2014 will be a big and exciting year for marketers and there will be winners and losers across the board. The winners will be engaged in programmatic advertising, native advertsing (content marketing), and mobile and will understand the benefits of forming technology partnerships. The losers will be those companies that focus on legacy ad networks and standard media.
The "new" programmatic direct transaction model follows the same pricing mechanism as the traditional guaranteed inventory model. Thus, buyers find themselves in an automated landscape in name only, where they are locked into the same guaranteed contracts with publishers, without help from a sales team to identify which products best map to the their target audience. Fortunately, there is a solution, which we call "inventory discovery."
"Mobile-first" is a term we started hearing in 2013, and one we'll be hearing a lot more in the year ahead. As mobile factors more and more heavily into everyday life, publishers and advertisers alike have to start thinking much more progressively about their mobile strategies. It might sounds clichd, but this is the year mobile has to become a priority. No more dipping toes in the water; time to dive in.
Big data is a big deal, both in and outside the advertising world. Conventional wisdom holds that there's unlimited value in data, and marketers are sitting on top of a treasure trove of insights that they didn't even know about. In the online ad space, marketers are being pushed to bring their offline data online so they can improve their targeting and tap into those insights. This is the data marketers use for making real-time bidding decisions, helping them find those offline customers in online auctions.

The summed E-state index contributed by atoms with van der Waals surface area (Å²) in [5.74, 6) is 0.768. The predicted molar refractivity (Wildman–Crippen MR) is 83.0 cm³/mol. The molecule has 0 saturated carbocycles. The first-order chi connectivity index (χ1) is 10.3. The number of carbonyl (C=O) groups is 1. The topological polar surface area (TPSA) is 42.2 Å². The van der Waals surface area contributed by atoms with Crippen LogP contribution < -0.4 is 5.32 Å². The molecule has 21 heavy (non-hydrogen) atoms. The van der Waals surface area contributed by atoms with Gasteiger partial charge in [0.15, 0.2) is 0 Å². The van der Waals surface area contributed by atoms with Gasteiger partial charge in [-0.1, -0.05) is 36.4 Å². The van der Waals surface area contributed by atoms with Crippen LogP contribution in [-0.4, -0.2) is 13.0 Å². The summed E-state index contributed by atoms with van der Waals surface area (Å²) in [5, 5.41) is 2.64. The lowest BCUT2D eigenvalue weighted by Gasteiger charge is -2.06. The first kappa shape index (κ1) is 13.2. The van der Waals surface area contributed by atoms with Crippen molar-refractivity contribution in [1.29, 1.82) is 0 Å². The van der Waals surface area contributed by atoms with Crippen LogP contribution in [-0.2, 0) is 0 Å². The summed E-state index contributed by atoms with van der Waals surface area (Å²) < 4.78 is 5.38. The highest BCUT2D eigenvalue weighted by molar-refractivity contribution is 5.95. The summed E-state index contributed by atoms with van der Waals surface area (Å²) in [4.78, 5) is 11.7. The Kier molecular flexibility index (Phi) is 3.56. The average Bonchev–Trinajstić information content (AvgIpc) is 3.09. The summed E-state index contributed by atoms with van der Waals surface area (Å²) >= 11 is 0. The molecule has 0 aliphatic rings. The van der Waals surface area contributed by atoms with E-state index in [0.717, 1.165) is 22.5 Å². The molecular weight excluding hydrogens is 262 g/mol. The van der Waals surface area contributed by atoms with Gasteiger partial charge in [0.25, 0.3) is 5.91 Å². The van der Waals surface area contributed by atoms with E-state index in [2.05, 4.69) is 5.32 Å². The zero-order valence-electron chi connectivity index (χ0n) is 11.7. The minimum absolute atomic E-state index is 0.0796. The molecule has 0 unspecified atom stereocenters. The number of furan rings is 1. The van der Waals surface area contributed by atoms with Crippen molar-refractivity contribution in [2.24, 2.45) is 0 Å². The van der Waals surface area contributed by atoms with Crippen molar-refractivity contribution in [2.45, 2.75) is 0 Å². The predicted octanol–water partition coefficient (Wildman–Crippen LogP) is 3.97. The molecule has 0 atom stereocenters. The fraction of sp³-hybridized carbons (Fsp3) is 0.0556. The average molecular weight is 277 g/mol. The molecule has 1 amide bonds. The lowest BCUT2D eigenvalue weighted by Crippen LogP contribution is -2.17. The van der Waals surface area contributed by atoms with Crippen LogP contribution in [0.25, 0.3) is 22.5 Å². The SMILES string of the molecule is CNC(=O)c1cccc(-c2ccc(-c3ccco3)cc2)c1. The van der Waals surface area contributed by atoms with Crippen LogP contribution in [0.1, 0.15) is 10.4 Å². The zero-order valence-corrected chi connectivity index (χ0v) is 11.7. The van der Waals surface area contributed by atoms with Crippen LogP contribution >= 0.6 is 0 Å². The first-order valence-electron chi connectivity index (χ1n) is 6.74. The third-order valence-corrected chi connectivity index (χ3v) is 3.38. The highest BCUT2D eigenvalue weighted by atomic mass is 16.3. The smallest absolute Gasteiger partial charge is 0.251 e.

As reported in Online Media Daily, last week, the IAB released its Native Advertising Playbookto help guide practitioners to the best possible path. The Playbook defines native advertising as paid ads that are "so cohesive with the page content, assimilated into the design, and consistent with the platform behavior that the viewer simply feels that they belong." Native ads are divided into six categories: in-feed units, paid search units, recommendation widgets, promoted listings, IAB standard ads with "native" element units (these are the "open" native units I favor - standard native ads that can be traded programmatically), and "custom/can't be …
The agencies of old are akin to redwoods: beautiful, massive trees that take decades to grow and can leave you in awe. But the rise in programmatic has created several smaller companies with the potential to fill many of the needs heretofore fulfilled by agencies. These smaller firms seldom compete with larger agencies. But, together, they are building an entirely new programmatic segment that is focused on audiences and efficiency.
For Samir Arora, the CEO of Glam Media, good advertising starts with good content. That's why Glam offers super-premium native ads, units that consumers find as engaging as any editorial content. "To be successful in advertising, you have to not only create the right ads and target the right consumer, but most importantly, you have to do it in the right context, and with the right placement," comments Arora.